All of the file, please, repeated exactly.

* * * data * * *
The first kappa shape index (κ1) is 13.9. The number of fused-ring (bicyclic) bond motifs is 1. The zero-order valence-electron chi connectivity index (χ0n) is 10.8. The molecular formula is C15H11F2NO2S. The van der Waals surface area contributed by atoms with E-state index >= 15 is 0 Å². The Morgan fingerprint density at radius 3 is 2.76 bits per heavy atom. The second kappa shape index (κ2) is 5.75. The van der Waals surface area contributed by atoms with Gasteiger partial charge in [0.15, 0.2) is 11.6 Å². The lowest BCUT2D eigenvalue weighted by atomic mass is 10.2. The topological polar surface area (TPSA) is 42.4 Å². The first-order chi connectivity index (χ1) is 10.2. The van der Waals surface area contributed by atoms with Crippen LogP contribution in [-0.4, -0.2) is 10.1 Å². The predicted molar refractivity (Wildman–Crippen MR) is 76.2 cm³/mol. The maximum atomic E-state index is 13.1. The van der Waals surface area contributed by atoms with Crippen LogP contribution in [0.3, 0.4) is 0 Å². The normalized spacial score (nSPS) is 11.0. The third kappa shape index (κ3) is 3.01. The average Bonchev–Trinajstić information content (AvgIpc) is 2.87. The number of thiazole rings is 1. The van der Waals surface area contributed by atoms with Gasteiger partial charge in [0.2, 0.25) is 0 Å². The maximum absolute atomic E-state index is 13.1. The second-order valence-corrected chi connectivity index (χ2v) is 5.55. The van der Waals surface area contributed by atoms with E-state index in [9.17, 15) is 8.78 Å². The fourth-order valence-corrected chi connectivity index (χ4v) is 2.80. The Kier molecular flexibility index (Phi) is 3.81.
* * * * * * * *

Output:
The first kappa shape index (κ1) is 13.9. The number of fused-ring (bicyclic) bond motifs is 1. The zero-order valence-electron chi connectivity index (χ0n) is 10.8. The molecular formula is C15H11F2NO2S. The van der Waals surface area contributed by atoms with E-state index >= 15 is 0 Å². The Morgan fingerprint density at radius 3 is 2.76 bits per heavy atom. The second kappa shape index (κ2) is 5.75. The van der Waals surface area contributed by atoms with Gasteiger partial charge in [0.15, 0.2) is 11.6 Å². The lowest BCUT2D eigenvalue weighted by atomic mass is 10.2. The topological polar surface area (TPSA) is 42.4 Å². The first-order chi connectivity index (χ1) is 10.2. The van der Waals surface area contributed by atoms with Crippen LogP contribution in [-0.4, -0.2) is 10.1 Å². The predicted molar refractivity (Wildman–Crippen MR) is 76.2 cm³/mol. The maximum atomic E-state index is 13.1. The van der Waals surface area contributed by atoms with Crippen LogP contribution in [0.3, 0.4) is 0 Å². The normalized spacial score (nSPS) is 11.0. The third kappa shape index (κ3) is 3.01. The average Bonchev–Trinajstić information content (AvgIpc) is 2.87. The number of thiazole rings is 1. The van der Waals surface area contributed by atoms with Gasteiger partial charge in [0.2, 0.25) is 0 Å². The maximum absolute atomic E-state index is 13.1. The second-order valence-corrected chi connectivity index (χ2v) is 5.55. The van der Waals surface area contributed by atoms with E-state index in [9.17, 15) is 8.78 Å². The fourth-order valence-corrected chi connectivity index (χ4v) is 2.80. The Kier molecular flexibility index (Phi) is 3.81.